Facade of the Church of the Third Order of St Francis in Salvador
Facade of the Church of the Third Order of St Francis in Salvador

The city of Salvador, founded in 1549, was named St. Saviour of the Bay, and a fortress was built to protect its citizens.

A hundred years later, the Third Order of St Francis of the Bay was established, whose friars first lodged in a small chapel before moving ahead with the construction of the monastery in 1587.

Facade of the Church of the Third Order of St Francis in Salvador
Facade of the Church of the Third Order of St Francis in Salvador

The church is decorated with a treasure: more than 1,500 square metres of tiles depict the city of Lisbon before the 1755 earthquake.

The city, founded in 1549, was named S. Salvador da Baía and a fortress was built to protect its citizens.
A hundred years later, the Third Order of St Francis of the Bay was established, whose friars first lodged in a small chapel before moving on to build the monastery in 1587.

Altar of the Church of the Third Order of St Francis in Salvador
Altar of the Church of the Third Order of St Francis in Salvador
The church is decorated with a treasure: more than 1,500 square metres of tiles show the city of Lisbon before the 1755 earthquake.The façade of the church is built in sandstone, imported from Portugal but carved in Brazil.
Interior of the Church of the Third Order of St Francis in Salvador
Interior of the Church of the Third Order of St Francis in Salvador

The Third Order of St Francis was founded in Salvador in 1635, next to the convent of the same name, and its first chapel was completed in 1644.

Consistory Hall of the Third Order
Consistory Hall of the Third Order

In 1686, plans were made to build a larger church, and about fifteen years later, a competition was held to choose the artists who would do the work.

Alentejo marble washroom, in the Dom João V style, of the Church of the Third Order of St Francis in Salvador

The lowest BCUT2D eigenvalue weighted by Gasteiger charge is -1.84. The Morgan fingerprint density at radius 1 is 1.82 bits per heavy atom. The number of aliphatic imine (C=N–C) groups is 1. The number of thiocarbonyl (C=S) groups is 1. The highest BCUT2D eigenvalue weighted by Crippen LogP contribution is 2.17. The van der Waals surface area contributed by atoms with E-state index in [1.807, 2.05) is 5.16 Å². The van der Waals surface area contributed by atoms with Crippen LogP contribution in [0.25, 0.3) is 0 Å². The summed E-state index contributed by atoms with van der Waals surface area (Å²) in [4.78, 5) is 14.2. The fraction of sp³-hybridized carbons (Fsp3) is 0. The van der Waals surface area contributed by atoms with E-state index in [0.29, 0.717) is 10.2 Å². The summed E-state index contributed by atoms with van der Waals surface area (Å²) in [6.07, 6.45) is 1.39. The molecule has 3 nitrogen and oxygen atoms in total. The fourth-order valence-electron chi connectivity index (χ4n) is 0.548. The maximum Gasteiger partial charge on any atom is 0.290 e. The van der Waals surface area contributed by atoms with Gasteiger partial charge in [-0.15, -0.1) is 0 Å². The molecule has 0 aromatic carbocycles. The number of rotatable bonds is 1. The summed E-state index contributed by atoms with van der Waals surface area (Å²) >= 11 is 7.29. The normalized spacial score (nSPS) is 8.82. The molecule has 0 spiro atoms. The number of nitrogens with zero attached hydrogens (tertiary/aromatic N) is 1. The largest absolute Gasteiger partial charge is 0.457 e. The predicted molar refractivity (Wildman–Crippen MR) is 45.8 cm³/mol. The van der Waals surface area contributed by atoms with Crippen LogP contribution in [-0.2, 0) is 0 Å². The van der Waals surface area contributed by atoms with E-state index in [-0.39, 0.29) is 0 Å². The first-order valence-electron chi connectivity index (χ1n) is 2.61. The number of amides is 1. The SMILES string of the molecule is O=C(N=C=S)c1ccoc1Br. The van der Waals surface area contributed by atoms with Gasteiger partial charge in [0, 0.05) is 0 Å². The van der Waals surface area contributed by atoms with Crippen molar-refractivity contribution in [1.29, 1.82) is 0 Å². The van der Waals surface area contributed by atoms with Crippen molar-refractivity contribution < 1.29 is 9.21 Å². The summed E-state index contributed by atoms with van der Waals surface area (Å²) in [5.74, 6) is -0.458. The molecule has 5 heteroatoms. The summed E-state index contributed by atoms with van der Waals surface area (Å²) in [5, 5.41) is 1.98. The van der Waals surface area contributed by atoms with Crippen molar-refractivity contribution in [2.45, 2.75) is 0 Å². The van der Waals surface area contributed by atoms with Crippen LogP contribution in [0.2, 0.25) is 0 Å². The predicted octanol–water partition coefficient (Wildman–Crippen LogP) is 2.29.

Alentejo marble washroom, in the Dom João V style, of the Church of the Third Order of St Francis in Salvador

Once the choices had been finalised, work began on the new church in 1702, which would stand out among the others for its façade entirely carved in sandstone, in the so-called ‘plateresque’ style widely used in churches in Hispanic America.

It is a unique example in Brazil, and only the church of Nossa Senhora da Guia, in Paraíba, can be compared to it, albeit more simply.

Interior of the Church of the Third Order of St Francis in Salvador
Interior of the Church of the Third Order of St Francis in Salvador

The decoration of the interior of the church was almost entirely modified in the 19th century by the carver José de Cerqueira Torres, with a predominance of the neoclassical style.

Tiles of the Church of the Third Order of St Francis in Salvador
Tiles of the Church of the Third Order of St Francis in Salvador

In 1844, under the direction of Joaquim Francisco de Mattos, a chapel called “Casa dos Santos” was built, where several images used in processions were kept.

 

Roof of the Church of the Third Order of St Francis in Salvador
Roof of the Church of the Third Order of St Francis in Salvador

Below, a painting kept in the premises of the Third Order, shows a ‘family tree’ of the Franciscan Order, beginning with St Francis and his first disciples, and passing through several generations of friars and nuns, until it reaches the feet of Mary. On the column at the base of the tree is one of the first saints of the order: Antonio de Lisboa (or of Padua).

Tourism and Travel Guide to Salvador da Bahia and the North-East